The Prince George's County Council yesterday enacted legislation forbidding retail stores to sell "obscene matter" including such magazines as Playboy and Penthouse to juveniles. It also requires that such material be kept under the counter.

The bill was passed by 9-to-1 vote after a lengthy public hearing and a long debate over the definition of "obscene matter."

The definition became a key factor in the debate last month after the council added an amendment to the bill that would have included libraries and schools in the ban on allowing juveniles access to "obscene matter."

Yesterday representatives from county libraries and schools vigorously protested such a ban, saying that the law could be interpreted to include scientific books and works of art.

An amendment proposed by council member William B. Amonett and passed by the full council yesterday afternoon after a long debate exempted the libraries and schools from the ban.

The council also approved an amendment proposed by council member Francis B. Francois defining as "harmful to juveniles" any work that, as a whole, ". . . appeals to the prurient interest of a minor and lacks serious literary, artistic, political, educational or scientific value to a minor."

Prior to the passage of the bill, 24 public speakers addressed the subject, many of them representing the county library and school systems. Before these speakers began, Francois produced a copy of Penthouse magazine, which he said he had purchased yesterday morning.

"I've marked a number of pages with paper clips," he said. "If you glance through them, you'll see exactly what I mean by obscenity."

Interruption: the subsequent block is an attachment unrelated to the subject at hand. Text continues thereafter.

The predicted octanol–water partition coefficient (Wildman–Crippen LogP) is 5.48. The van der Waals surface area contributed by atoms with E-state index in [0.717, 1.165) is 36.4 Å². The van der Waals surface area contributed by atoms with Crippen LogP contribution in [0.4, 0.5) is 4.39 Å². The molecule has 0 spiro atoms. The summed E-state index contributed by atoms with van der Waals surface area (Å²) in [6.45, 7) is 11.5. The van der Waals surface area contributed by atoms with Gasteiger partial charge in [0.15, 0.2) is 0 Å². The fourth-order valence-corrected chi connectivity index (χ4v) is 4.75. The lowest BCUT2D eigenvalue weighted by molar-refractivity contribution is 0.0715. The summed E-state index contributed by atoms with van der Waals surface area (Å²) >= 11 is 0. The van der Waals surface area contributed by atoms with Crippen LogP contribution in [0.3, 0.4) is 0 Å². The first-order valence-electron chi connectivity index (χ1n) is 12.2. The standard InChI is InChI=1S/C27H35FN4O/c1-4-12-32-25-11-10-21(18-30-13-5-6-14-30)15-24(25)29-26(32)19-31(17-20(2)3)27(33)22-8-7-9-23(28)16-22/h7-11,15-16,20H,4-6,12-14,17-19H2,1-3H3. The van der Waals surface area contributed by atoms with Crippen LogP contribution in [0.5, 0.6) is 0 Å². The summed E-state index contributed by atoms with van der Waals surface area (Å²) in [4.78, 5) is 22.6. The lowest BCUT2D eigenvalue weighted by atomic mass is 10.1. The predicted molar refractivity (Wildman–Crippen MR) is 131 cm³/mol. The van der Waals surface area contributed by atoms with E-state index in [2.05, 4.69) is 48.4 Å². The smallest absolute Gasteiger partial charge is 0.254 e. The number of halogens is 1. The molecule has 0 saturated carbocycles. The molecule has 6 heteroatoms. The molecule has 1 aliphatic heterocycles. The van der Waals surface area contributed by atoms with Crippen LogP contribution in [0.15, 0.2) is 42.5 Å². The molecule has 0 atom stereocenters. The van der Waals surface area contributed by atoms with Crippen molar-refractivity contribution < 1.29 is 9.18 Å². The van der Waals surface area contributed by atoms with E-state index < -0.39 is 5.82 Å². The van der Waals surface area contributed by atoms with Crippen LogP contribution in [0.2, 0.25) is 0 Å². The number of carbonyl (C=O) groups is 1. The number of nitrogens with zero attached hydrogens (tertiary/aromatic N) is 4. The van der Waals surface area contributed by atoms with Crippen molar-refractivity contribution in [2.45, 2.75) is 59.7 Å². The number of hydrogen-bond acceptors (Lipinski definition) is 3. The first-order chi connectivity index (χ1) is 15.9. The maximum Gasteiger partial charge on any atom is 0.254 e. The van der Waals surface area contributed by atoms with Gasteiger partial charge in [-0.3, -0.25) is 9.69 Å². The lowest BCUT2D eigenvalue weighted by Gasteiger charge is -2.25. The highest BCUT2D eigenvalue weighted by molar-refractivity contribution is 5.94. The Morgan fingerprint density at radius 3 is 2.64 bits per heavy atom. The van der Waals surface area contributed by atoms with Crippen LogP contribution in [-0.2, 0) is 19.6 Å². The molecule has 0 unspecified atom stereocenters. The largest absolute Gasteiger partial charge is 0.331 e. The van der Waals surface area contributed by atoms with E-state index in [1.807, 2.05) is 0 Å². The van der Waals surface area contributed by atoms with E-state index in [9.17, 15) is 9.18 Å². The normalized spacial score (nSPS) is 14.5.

Council Chairman Francis W. White picked up the magazine and as he leafed through it, Francois noted, "I see the chairman will be the first to examine this document."

Laughing, White answered, "Well, judging by the number of paper clips here, you've done an extremely thorough job of perusing the magazine."

Most of the more than two hours of public hearing were more serious than that exchange, however. Later, Francois told Charles W. White, chairman of the library board of trustees, and library administrator William Gordon that he was distressed by "inaccuracies," in a letter sent out by the library opposing the bill.Tr for add 11

Council members questioned Gordon at length on the type of materials available in public libraries. Council member Samuel W. Bogley became particularly upset on learning that Playboy magazine was available in public libraries.

"Do you have any more surprises like this in store for us?" Bogley asked Gordon.

Gordon also had to defend the library's use of the book, "Our Bodies, Ourselves," a 1976 book about the female body.

Council member Frank P. Casula said he had examined the book and decided that it was a book "ford those other than normal people. It's a trashy book," he declared. "I mean, it's worse than Hustler or Penthouse. It goes through everything you want to know . . ."